Eye For Film >> Movies >> The Shawshank Redemption (1994) Film Review
American mainsteam movies are not renowned for their risk-taking attributes. Studios salivate at the suggestion of stereotypical storylines, surfing the slipstream of other people's innovation, allowing braver men to make the first move.
The courage of writer/director Frank Darabont deserves respect, although without Schindler's List and Rob Reiner, The Shawshank Redemption might never have seen the light of an arc lamp. He penned an excellent screenplay, based on a short story by Stephen King, from a collection that included The Body, later turned into an internationally successful film by Reiner, called Stand By Me.
Shawshank is not a Nazi PoW camp shocker, although there are similarities. In 1946, Andy Dufresne (Tim Robbins), a respectable young banker from Maine, is convicted of killing his wife and her lover. He is sent to the state's notorious maximum security penitentiary for the rest of his life.
The regime inside is as sadistic as anything Himmler might have conceived. The warden (Bob Gunton) tells new arrivals, "I believe in two things, discipline and The Bible." In fact, he believes that if a prisoner is of no use to him, he is of no use, and encourages brutal repression, especially by the head screw, who shares Ralph Fiennes's attitude towards the cathartic nature of violence.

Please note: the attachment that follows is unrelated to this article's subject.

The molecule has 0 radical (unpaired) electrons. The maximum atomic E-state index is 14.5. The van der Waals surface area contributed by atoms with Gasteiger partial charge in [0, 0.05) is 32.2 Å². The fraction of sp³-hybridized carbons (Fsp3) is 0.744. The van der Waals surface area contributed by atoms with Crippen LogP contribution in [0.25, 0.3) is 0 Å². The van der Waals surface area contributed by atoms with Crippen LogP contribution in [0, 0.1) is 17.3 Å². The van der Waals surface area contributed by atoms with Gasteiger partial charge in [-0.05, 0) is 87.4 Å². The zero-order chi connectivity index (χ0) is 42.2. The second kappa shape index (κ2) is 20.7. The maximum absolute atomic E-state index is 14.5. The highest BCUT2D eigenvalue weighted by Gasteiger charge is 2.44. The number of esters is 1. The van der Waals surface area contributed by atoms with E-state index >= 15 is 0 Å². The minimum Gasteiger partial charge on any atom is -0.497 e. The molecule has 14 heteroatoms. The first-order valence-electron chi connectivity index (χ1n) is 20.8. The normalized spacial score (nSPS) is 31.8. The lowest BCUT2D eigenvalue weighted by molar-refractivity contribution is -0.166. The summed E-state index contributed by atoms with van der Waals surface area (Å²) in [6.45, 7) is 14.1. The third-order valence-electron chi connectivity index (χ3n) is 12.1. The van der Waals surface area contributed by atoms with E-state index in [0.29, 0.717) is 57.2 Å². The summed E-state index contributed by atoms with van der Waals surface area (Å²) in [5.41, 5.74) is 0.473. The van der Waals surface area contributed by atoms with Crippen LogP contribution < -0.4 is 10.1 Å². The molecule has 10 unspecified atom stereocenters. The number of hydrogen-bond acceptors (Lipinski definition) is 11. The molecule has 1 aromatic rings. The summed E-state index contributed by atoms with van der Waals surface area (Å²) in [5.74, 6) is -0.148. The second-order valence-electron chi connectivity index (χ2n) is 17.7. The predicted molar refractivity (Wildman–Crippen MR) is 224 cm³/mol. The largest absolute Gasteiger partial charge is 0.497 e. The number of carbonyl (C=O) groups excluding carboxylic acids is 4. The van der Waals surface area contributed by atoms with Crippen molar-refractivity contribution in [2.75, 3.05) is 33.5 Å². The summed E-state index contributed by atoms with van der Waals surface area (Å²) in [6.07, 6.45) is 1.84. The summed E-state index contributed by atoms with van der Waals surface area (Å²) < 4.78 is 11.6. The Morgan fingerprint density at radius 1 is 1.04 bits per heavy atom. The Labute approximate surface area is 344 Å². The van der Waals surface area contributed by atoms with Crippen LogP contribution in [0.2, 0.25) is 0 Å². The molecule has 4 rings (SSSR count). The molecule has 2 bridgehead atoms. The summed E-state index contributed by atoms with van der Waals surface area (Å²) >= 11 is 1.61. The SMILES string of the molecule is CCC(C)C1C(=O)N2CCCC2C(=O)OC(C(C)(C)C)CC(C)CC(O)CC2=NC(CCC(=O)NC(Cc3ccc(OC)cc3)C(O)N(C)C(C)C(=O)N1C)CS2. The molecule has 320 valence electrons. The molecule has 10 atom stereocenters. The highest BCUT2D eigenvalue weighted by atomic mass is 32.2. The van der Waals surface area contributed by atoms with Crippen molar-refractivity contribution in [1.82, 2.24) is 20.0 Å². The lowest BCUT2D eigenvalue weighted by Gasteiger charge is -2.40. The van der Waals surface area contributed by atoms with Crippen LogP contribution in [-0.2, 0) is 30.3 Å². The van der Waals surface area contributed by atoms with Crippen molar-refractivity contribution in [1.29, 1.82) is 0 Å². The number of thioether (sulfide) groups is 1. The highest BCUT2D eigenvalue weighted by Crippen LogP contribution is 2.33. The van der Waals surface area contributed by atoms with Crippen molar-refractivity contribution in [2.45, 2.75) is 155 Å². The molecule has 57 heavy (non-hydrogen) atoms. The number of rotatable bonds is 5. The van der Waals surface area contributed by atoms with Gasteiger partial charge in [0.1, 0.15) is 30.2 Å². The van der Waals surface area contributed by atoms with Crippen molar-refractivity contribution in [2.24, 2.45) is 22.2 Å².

Dufresne becomes the warden's business manager - a role similiar to Ben Kingsley's in Schindler's List - laundering bribes through a number of phantom bank accounts. "On the outside, I was straight as an arrow," he tells his friend Red (Morgan Freeman). "I had to come to prison to become a crook."
At the same time, he is lobbying politicians by letter for help in building the best prison library in the country. At least, Schindler's relationship with Fiennes's commandant had a certain give and take. The warden is a much harder man. His need for Dufresne's expertise is essential - he kills to retain it - and yet offers few privileges in return.
The story is recounted by Red, the jailhouse Mr Fixit. If Freeman wasn't such an intelligent actor, this long term lifer might have been little more than a narrative device, the peg upon which to hang the tale. For the first two hours, survival, friendship-as-adhesive and the little things that make a man feel human are the crux of the drama. Only at the end, after an unexpected twist, does the mood and pace change.
The film is too long, not entirely credible and, despite scenes of unwarranted viciousness, prone to sentimentality. Darabont does a superb job, nevertheless, in not compromising his ideals, insisting on the space to set up the denouement, giving his cast pithy things to say and extracting performances of exceptional quality from Freeman, Robbins, Gunton and James Whitmore, as the oldest lag in the joint.Reviewed on: 30 Sep 2004